by Chris Killian
Kalamazoo College graduate (1980) Mark White is sitting in a high-backed chair, cushions the color of deep lime, in the front room of a faculty lounge at the University of Virginia in Charlottesville, one of the few U.S. colleges older than his alma mater. Behind him are several windows that look out onto "The Lawn," one of UVa's signature areas (not unlike our Quad), and a massive door that requires - believe it or not - a skeleton key.
The air is thick with the past. In front of White, old paintings of historical figures line the walls; a massive, soot-stained fireplace seems to beg to glow again; and old furniture - the kind you're sure must be leaking springs and would never dare use for fear of ruining a bit of history - bespeaks a more innocent time.
Of all the artifacts in this room - each of which might hold a secret about the university or its famous founder Thomas Jefferson - White's attention is seized by the one piece that seems to shout: "Kalamazoo College!"
It's an old globe, a bit dusty, sitting on a table. Perhaps the associate professor of commerce (at the university's McIntire School of Commerce) had better take it. White might need it because he's set to lead a voyage of grand proportions, one requiring a really big boat. Sounds like old times at "K."
This spring UVa hosts the Semester At Sea program, celebrating its 100th voyage, with White at the helm as its academic dean. Some 700 students from more than 200 colleges and universities around the country will participate in the 15-week adventure, which set sail January 17 and will return in early May. The journey launched from Mexico and will travel 20,000 nautical miles around the world, visiting 10 countries along the way.
No problem; White's been working on his sea legs since his matriculation to "K."
"I didn't want to go out of state for school, and if you wanted to study abroad, 'K' was the place to go," said the Rochester (Mich.) native. "I guess you could say that 'K' opened-up the world for me."
His love affair with traveling began with his study abroad experience in Germany, where he lived with a host family. A 90-day Eurail pass enabled him to travel to every country he wanted "except for Portugal," he said. And for the past 10 years, White has been passing that torch of travel.
He's led student trips to South America, Asia, Africa, Australia and Europe.
"It's life changing," White said of his students' study abroad experiences. "But besides just that, (the students) go into the world to change the world for the better. They acquire a unique set of skills that they can apply to so many issues."
Several of his former students have taken their desire to improve the world into their work after graduation. One took a position at the World Bank and helped finance start-up businesses in impoverished nations. Another student is consulting with www.kiva.org, an Internet-based organization that lets people invest their money with small start-ups around the world in the form of no interest loans.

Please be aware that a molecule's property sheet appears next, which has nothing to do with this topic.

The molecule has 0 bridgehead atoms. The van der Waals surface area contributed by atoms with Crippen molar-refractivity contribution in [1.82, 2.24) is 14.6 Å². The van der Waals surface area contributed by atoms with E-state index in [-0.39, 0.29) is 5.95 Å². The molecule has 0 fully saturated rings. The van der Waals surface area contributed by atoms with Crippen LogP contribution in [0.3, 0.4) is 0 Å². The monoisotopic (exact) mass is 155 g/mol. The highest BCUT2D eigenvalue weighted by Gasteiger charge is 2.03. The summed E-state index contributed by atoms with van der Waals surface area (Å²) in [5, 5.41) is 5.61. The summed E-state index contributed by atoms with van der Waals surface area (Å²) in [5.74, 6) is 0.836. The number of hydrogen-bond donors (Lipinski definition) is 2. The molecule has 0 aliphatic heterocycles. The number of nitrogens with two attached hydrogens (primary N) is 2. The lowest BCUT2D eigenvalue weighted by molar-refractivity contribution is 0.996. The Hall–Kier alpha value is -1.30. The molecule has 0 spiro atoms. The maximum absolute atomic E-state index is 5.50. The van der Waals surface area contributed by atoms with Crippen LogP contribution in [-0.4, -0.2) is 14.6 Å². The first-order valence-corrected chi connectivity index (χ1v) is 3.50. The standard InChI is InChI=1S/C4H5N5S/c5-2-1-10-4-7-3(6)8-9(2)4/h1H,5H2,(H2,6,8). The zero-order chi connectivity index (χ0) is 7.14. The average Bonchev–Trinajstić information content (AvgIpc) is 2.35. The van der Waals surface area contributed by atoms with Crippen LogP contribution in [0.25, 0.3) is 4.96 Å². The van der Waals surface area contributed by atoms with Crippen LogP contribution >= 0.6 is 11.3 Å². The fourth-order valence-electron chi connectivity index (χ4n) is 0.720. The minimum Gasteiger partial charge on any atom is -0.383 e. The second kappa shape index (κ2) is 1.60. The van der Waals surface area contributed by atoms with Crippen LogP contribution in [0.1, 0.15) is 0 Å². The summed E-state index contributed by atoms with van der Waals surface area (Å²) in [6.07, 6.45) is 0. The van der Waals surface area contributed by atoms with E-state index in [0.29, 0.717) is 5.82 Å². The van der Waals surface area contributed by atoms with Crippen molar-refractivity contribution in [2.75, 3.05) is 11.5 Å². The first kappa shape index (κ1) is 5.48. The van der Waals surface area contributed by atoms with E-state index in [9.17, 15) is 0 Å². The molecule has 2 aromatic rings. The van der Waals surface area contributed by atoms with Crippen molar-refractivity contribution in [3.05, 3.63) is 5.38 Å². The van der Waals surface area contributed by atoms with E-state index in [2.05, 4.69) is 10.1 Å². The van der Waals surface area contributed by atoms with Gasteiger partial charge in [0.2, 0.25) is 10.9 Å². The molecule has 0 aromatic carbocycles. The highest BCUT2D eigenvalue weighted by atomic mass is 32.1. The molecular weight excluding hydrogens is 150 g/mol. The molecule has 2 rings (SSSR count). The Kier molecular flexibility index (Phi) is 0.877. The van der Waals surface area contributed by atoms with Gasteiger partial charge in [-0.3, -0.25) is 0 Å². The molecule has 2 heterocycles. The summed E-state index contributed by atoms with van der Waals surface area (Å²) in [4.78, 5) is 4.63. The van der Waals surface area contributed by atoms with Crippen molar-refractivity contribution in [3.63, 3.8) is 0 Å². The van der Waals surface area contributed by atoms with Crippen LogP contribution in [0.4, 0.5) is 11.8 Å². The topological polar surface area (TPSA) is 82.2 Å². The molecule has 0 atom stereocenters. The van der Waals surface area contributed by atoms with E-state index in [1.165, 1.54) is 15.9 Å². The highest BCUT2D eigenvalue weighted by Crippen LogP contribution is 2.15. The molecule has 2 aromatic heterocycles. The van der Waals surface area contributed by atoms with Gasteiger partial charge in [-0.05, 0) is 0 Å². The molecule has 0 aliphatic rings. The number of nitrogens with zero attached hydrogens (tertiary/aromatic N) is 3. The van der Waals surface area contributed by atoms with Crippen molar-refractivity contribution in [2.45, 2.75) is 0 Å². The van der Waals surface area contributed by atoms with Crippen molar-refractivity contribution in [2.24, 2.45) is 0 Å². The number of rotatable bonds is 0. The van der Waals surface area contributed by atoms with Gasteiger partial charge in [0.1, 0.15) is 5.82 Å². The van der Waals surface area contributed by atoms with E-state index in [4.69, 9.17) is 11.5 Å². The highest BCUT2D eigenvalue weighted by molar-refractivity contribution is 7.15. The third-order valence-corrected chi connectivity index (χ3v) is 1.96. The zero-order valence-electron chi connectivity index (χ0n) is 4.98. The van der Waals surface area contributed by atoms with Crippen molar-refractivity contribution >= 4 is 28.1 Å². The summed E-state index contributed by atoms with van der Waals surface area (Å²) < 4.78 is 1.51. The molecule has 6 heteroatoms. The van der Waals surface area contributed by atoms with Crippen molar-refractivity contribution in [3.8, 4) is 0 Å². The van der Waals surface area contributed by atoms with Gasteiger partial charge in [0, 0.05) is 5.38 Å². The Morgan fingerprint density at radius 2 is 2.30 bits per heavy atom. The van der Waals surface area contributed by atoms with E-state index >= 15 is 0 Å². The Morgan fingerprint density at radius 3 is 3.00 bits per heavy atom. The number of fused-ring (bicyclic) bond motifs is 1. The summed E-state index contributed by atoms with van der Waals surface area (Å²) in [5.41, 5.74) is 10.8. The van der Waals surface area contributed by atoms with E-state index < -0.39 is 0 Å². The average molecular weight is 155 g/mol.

"To travel is to realize just how much we have here," White said. "To those who are given much, much is expected. We want the students on this
"You could say that 'K' opened up the world for me."voyage to see what the rest of the world looks like and learn along the way by developing and implementing solutions to the problems they see."
Even though finance is a primary part of his academic life (many of his courses focus on corporate and international finance), White also loves the environment (he has a master's degree in ecology from Michigan State University to complement his "K" biology major) and courses examine business's relationship with the natural environment. He believes that business and the natural world must be symbiotic, and travel helps students see how people in other countries approach environmental and economic sustainability. He spent a year in Augsburg, Germany as a Fulbright Research Professor studying business' responses to environmental challenges.
His current research focuses on the valuation of ecological capital, a topic melding his expertise in financial modeling with his interests in environmental conservation. He's taught courses in the past with titles like "The Business of Saving Nature" and "Investing in a Sustainable Future."
Getting nations around the world to learn a lesson he was taught while a student at "K" would serve them well, White said, especially as the need for a move toward sustainability in all facets of life becomes more and more pronounced.
"Kalamazoo College is a small school," he said. "We all had to work together, think together, and live together in order to succeed. I think there is a lesson there, too."
You can check out White's travel blog here.